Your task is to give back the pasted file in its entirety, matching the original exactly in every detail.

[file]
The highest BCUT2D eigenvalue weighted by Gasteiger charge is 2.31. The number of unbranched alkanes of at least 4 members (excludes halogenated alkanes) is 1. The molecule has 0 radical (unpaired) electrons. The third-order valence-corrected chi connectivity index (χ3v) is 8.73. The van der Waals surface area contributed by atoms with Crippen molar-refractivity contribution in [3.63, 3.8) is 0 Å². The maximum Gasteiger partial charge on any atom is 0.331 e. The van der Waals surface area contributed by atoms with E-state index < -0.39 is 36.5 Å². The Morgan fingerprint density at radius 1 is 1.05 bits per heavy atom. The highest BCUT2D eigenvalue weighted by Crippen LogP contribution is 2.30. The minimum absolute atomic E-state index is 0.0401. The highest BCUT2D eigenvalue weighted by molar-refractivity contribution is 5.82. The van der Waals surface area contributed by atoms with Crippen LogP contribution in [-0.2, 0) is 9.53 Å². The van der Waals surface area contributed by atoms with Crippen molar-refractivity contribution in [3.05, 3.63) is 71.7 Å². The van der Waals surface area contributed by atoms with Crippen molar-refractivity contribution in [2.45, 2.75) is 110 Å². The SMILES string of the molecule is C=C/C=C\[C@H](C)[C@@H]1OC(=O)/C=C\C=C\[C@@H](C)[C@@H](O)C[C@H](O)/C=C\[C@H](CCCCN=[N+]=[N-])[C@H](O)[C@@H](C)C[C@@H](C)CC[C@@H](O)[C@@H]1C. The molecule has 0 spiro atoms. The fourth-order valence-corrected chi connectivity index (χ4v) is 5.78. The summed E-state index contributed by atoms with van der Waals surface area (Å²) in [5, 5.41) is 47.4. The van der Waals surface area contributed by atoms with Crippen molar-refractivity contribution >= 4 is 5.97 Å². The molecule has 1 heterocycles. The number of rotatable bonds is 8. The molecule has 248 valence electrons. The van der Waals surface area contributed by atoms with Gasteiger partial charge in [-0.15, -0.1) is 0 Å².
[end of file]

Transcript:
The highest BCUT2D eigenvalue weighted by Gasteiger charge is 2.31. The number of unbranched alkanes of at least 4 members (excludes halogenated alkanes) is 1. The molecule has 0 radical (unpaired) electrons. The third-order valence-corrected chi connectivity index (χ3v) is 8.73. The van der Waals surface area contributed by atoms with Crippen molar-refractivity contribution in [3.63, 3.8) is 0 Å². The maximum Gasteiger partial charge on any atom is 0.331 e. The van der Waals surface area contributed by atoms with E-state index < -0.39 is 36.5 Å². The Morgan fingerprint density at radius 1 is 1.05 bits per heavy atom. The highest BCUT2D eigenvalue weighted by Crippen LogP contribution is 2.30. The minimum absolute atomic E-state index is 0.0401. The highest BCUT2D eigenvalue weighted by molar-refractivity contribution is 5.82. The van der Waals surface area contributed by atoms with Crippen LogP contribution in [-0.2, 0) is 9.53 Å². The van der Waals surface area contributed by atoms with Crippen molar-refractivity contribution in [3.05, 3.63) is 71.7 Å². The van der Waals surface area contributed by atoms with Crippen molar-refractivity contribution in [2.45, 2.75) is 110 Å². The SMILES string of the molecule is C=C/C=C\[C@H](C)[C@@H]1OC(=O)/C=C\C=C\[C@@H](C)[C@@H](O)C[C@H](O)/C=C\[C@H](CCCCN=[N+]=[N-])[C@H](O)[C@@H](C)C[C@@H](C)CC[C@@H](O)[C@@H]1C. The molecule has 0 spiro atoms. The fourth-order valence-corrected chi connectivity index (χ4v) is 5.78. The summed E-state index contributed by atoms with van der Waals surface area (Å²) in [5, 5.41) is 47.4. The van der Waals surface area contributed by atoms with Crippen molar-refractivity contribution >= 4 is 5.97 Å². The molecule has 1 heterocycles. The number of rotatable bonds is 8. The molecule has 248 valence electrons. The van der Waals surface area contributed by atoms with Gasteiger partial charge in [-0.15, -0.1) is 0 Å².